The Democratic Party sought to raise money this year from companies often publicly denounced by the party’s leading politicians, including presumptive presidential nominee Hillary Clinton, leaked documents reveal.
A list of Democratic National Committee corporate fundraising targets indicates that the party was soliciting cash from sources such as tobacco company Altria, agricultural firm Monsanto, Walmart, McDonalds, and a host of fossil fuel companies, Wall Street banks, health insurers, and drug companies.
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The list provides a glimpse of the often frantic efforts to finance high-dollar presidential races, but also reveals a disconnect between common populist rhetoric from leading Democrats, including Clinton, and the party’s efforts to finance what is expected to be the most expensive election in U.S. history.
The document, released on Thursday by a hacker who claims to have breached the DNC’s computer network, breaks down corporate PAC donors into categories. Some have already pledged financial support. Others include notes for follow-ups. And some are "unlikely" supporters or have already declined solicitations.
The list is peppered with health insurance and pharmaceutical companies, two industries that Clinton has described as her political "enemies" even as their Washington lobbyists bankroll her campaign.
Among the insurers that the DNC has apparently approached for contributions are Cigna, Aetna, Humana, and UnitedHealth Group. They have also solicited money from drug companies Pfizer, GlaxoSmithKline, Johnson & Johnson, and Eli Lilly.
Pfizer’s political action committee is one of 46 that the spreadsheet identifies as having already committed money. The DNC asked it to contribute $150,000, it says.
It scheduled meetings between the company’s political action committee and DNC chair Debbie Wasserman Schultz and two other individuals identified as "Julie" and "AS"–likely referring to Julie Greene, director of the office of DNC’s secretary, and Alexandra Shapiro, its top fundraiser for the Mid-Atlantic region.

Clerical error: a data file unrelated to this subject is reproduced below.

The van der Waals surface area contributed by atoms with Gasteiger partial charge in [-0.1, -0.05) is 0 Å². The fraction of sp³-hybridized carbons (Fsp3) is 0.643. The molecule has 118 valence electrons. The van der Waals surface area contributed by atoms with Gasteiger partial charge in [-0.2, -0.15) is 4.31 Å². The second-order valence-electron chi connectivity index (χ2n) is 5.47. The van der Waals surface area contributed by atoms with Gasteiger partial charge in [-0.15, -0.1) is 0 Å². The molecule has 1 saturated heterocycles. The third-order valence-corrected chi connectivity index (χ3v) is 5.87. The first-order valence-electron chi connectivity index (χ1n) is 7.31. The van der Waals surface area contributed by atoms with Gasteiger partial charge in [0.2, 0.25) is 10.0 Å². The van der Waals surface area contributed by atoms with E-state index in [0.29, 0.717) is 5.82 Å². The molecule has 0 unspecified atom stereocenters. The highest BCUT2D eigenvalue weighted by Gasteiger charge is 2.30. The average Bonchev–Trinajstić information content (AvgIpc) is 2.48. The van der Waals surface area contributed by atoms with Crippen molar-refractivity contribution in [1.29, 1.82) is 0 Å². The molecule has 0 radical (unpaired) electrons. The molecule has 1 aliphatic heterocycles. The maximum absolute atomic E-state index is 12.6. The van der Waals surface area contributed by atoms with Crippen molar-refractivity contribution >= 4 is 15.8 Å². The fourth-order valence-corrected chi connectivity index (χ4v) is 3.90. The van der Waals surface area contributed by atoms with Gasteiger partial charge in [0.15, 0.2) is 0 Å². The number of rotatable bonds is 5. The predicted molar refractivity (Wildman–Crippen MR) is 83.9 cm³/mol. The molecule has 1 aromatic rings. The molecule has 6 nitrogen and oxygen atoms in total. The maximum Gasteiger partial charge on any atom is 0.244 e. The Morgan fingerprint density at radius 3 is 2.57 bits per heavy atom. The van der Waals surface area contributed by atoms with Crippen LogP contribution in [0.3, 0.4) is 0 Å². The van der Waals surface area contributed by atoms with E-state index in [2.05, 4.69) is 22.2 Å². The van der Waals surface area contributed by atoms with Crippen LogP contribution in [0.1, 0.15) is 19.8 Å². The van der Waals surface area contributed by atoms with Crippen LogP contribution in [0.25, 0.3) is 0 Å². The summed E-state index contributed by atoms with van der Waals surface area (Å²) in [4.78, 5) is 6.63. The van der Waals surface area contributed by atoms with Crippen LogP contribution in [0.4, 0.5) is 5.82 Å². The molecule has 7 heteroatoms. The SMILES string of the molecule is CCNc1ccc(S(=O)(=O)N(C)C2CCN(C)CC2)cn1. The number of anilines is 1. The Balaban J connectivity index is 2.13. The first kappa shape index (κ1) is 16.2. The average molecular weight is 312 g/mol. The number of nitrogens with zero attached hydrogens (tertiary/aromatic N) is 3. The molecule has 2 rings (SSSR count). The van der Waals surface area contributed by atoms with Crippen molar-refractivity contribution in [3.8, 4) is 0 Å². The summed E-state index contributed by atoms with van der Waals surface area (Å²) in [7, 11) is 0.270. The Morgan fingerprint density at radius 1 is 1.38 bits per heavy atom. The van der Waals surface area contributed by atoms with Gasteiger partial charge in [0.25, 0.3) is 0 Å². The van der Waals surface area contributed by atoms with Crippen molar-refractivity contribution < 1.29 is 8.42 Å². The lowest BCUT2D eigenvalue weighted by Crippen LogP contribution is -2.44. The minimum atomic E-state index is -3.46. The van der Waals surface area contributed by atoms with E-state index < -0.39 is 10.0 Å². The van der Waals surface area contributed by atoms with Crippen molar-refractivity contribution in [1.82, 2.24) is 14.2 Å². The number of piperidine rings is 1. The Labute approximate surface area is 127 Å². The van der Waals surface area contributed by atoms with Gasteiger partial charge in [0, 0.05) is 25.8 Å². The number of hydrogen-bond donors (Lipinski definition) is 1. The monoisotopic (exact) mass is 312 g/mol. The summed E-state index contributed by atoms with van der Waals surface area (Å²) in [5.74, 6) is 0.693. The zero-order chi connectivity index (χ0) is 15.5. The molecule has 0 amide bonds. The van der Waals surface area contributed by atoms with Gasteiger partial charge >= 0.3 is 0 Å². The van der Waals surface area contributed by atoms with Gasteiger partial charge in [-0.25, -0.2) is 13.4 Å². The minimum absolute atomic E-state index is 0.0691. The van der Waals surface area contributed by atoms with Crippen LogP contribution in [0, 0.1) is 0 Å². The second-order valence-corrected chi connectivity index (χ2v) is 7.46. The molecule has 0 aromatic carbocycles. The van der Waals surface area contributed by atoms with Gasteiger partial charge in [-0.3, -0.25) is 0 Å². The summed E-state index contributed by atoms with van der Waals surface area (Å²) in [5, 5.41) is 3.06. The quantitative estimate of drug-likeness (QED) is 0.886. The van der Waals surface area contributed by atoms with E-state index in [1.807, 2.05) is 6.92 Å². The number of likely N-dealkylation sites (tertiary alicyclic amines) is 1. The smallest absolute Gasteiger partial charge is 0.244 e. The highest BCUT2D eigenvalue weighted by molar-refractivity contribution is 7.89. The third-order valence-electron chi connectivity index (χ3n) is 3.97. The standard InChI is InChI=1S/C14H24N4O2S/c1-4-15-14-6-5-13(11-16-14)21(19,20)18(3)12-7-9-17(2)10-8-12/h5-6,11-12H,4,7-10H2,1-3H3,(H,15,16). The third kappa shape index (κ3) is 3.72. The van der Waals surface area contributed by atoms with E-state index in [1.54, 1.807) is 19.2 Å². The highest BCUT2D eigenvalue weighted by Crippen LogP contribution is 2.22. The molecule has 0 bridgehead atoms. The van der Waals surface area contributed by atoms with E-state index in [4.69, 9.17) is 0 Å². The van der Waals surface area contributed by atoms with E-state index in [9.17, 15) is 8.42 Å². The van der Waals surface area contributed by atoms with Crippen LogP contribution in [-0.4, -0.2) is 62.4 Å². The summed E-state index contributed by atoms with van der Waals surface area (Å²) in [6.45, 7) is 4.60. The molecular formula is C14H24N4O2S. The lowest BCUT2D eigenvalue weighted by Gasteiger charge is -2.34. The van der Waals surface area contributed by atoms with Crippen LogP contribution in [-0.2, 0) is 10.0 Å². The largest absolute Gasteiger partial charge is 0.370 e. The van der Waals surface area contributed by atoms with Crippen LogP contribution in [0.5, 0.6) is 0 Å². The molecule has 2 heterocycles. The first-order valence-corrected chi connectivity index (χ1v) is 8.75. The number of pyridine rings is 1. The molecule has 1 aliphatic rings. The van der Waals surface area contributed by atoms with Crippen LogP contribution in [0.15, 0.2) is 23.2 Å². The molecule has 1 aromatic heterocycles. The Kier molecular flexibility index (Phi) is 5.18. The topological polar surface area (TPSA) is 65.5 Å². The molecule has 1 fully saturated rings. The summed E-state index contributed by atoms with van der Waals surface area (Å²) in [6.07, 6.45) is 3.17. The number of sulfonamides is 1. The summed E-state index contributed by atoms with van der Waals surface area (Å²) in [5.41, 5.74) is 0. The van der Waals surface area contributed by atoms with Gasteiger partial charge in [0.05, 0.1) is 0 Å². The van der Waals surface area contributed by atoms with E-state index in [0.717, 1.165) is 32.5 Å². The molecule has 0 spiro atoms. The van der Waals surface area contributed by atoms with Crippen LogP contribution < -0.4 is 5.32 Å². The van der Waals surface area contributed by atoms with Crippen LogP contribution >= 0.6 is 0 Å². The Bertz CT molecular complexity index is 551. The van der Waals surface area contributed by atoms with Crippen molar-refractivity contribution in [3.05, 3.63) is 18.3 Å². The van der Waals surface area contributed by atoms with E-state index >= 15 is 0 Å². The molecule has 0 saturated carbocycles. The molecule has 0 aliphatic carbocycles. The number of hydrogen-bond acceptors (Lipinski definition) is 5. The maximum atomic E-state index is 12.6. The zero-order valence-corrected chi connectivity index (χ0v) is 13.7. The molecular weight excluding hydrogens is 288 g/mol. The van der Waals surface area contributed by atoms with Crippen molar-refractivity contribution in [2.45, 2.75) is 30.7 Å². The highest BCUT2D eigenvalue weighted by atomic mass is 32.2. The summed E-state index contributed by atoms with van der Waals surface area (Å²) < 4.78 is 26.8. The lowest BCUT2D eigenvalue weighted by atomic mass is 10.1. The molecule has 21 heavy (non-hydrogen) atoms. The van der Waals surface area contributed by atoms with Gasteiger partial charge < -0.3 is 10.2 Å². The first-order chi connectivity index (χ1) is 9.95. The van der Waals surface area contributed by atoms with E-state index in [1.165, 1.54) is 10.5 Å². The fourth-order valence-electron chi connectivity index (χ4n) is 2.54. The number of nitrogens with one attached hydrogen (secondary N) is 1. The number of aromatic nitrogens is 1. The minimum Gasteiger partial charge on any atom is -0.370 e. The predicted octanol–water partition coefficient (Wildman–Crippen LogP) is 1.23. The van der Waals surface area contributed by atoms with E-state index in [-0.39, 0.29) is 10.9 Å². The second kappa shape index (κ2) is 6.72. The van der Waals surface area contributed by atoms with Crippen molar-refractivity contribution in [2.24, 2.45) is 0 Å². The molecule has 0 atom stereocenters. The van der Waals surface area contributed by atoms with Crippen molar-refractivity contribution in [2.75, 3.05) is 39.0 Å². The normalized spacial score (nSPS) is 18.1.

As of the document’s creation, Pfizer had committed just $15,000. A note in the spreadsheet says the company "accidentally did corp money."
The DNC also carved out time for Walmart’s PAC, noting scheduled meetings with Wasserman Schultz and other staffers. They planned to ask for $45,000 in support. The company is listed as having committed money, though the spreadsheet does not list a dollar figure.
Walmart is controversial among liberals for its resistance to minimum wage hikes and efforts to unionize the company’s massive workforce.
The spreadsheet shows that as it solicited contributions from Walmart, the DNC was also asking the United Food and Commercial Workers union, which has led recent Walmart unionization campaigns and protests against the company, to chip in $45,000.
The union obliged, though the DNC noted that it had "renegged [sic] on their 2015 $45k commitment." The spreadsheet indicated that Wasserman Schultz had discussed Walmart’s contribution with the president of UFCW’s Retail, Wholesale and Department Store Union on Jan. 8.
For other industries that Democrats have publicly criticized, the DNC offered incentives to attract their financial support. Among the donors approached were a handful of energy companies that do extensive business in the coal sector, including Peabody Energy, Murray Energy, and DTE Energy.
According to the spreadsheet, DTE had been enticed with tickets to the March Democratic presidential debate in Flint, Mich. DTE and other coal companies have been blamed for air problems in Flint created by sulfur dioxide emissions.
Some of the DNC’s efforts to recruit donors could pose problems for Clinton’s efforts to deflect concerns about her ties to Wall Street and other left-wing bogeymen.
According to its spreadsheet, the DNC approached the largest Wall Street banks seeking financial support. Targets included Goldman Sachs, Bank of America, JP Morgan Chase, Credit Suisse, UBS, as well as the industry’s lobbying shop in Washington, the American Bankers Association, which was marked as a high priority potential donor.
Clinton has also caught flack for her alleged ties to agricultural giant Monsanto, a frequent target of left-wing critics of genetically modified organisms and a DNC donor target, according to the spreadsheet.
As the Obama administration moves forward with regulations restricting payday loans, pawnshop lender Cash America, another DNC fundraising target, could raise red flags.
It is not uncommon for political parties to raise money from private sources that might not align with their policy priorities, according to Viveca Novak, a spokeswoman for the Center for Responsive Politics, a political transparency group. But such fundraising can impede policymaking that displeases past or potential future donors.
"There's nothing especially novel about the Dems or the Republicans hitting up corporations for financial support, even ones involved in industries they criticize when they're not asking for money," Novak said in an email.
"While a politician's rhetoric on an issue may be strong, the reality is that he or she is reliant on contributions from the very industries that stand to gain or lose from measures introduced in Congress," Novak said.
"That means those interests are able to get in the door for a visit with a lawmaker or top aide, which begins the process of eroding or even killing legislation."